Lesson Plan I
by: Chris Povich

Macintosh Clarisworks Users: download the original lesson in Clarisworks 4.0 or higher.

Topic: Introduction to Descriptive Statistics with Mode, Median, Mean, and Range.

NCTM Standards: 2-3 Express mathematical ideas orally and in writing.
10-3 Understand and apply measures of central tendency, variability, and correlation.

Day One

Activity One: Students will work in groups of three and four members. Each group will visit the URL, https://mste.illinois.edu/hill/dstat/dstatintro.html, and access, "Descriptive Statistics (Introduction to Mode, Median, and Mean)," by Jay Hill. The groups will access the pages dealing with mode, median, mean, and range.

Activity Two: Students will perform the dice game described by Jay Hill in their groups.
Part A) Each group member picks two numbers ranging from one to six. Students within the same group cannot pick the same two numbers. Students within each group take turns rolling a six-sided die fifty times. Each time a number comes up that matches one of a student's chosen numbers, that student receives a point. Students then are to make a bar graph on Claris Works that represents their group outcomes.

Example of a Group's Outcomes: Activity Two: Jay Hill's Descriptive Statistics Activity.
Part B) The class will now pool all their scores together. Each group will put the class scores in order from lowest to highest. Each group will create a bar graph of the class data on Claris Works.

Example of Class Bar Graph: Part C) Each group is to find the mode, median, mean, and range for the class results. Then the groups will discuss which central tendency best represents the scores of the class.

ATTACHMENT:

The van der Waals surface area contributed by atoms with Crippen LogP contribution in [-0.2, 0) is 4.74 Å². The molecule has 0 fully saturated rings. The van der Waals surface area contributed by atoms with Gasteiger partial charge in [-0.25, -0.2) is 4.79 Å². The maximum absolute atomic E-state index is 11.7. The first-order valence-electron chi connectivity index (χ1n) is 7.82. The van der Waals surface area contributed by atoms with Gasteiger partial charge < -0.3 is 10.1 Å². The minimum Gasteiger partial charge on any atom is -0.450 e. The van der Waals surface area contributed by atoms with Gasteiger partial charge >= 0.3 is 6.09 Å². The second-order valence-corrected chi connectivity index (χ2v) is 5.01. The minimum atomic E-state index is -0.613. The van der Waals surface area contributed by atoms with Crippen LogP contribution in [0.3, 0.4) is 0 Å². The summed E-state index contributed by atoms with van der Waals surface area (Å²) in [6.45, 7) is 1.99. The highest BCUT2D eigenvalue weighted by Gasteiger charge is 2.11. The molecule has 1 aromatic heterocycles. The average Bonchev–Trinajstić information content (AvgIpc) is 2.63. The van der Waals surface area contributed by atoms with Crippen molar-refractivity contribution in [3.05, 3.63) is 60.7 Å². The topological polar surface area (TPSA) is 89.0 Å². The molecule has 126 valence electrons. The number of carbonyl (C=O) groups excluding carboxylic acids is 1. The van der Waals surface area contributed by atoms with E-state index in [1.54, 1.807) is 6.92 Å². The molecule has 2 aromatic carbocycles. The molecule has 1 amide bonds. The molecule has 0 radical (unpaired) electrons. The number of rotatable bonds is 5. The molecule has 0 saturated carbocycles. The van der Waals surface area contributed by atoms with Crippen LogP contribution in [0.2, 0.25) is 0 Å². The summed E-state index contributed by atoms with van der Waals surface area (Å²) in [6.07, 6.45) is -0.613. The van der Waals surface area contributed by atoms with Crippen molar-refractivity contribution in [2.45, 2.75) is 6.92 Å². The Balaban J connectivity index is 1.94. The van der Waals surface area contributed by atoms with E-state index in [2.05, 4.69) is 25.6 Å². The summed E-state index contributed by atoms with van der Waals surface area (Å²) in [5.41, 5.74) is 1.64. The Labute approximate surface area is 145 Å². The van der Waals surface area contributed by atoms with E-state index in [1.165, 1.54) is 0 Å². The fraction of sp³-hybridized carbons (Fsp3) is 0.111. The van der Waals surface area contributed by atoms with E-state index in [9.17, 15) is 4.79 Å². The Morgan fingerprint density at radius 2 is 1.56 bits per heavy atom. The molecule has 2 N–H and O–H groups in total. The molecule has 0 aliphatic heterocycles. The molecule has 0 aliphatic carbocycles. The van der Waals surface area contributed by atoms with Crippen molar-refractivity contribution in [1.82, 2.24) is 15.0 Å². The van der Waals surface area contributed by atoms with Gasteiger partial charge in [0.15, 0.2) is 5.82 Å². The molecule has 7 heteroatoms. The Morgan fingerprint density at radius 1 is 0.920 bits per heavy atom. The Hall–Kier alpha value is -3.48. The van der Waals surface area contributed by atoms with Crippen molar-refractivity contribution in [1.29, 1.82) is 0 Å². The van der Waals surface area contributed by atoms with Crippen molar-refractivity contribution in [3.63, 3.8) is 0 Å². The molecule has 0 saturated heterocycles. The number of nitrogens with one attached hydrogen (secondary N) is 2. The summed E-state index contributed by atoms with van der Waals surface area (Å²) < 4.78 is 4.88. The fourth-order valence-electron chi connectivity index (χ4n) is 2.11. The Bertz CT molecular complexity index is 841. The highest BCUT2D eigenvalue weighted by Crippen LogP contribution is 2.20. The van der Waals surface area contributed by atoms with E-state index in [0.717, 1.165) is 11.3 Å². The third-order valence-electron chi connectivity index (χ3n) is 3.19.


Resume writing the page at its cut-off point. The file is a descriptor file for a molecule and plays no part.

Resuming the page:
Assessment: Groups will turn in their histograms and results at the end of the period for a group grade.

Day Two

1. The teacher will write out questions which relate to a unit or chapter being taught in another subject on index cards. The teacher will then tape the cards on the back of students in the classroom. (Students may not look at the card on their back.)
2. Students will then go to eight other students and ask them to answer the question on their back using a number. They must also ask for a one word clue to help them figure out what their question might be. Students will record this information on their paper.
3. After soliciting the numbers and clue words, students return to their desks/tables and find the average of the numbers and attempt to write what the question is on their backs from the given data.
4. Each student will share their clue numbers, clue words, average, and suggested question with the class. Then the student will remove the question from their back so they can compare the suggested question with the actual question. Students are to answer if the numbers and/or average helped them figure their question out. They will also discuss with the class what the actual answer is. Furthermore, students will explain if the high and low scores were thrown out would their average be closer to the actual answer.

Example Question:

How many bone are in the human body?

200 Vertebrae
500 Skeleton
260 Cast
256 Calcium
200 X-ray
100 Connections
206 Broken
200 Skull

Average: 240.25 (Actual answer is 206. If the high and low scores were thrown out, the average would then be 220.33. This is closer to the actual answer.)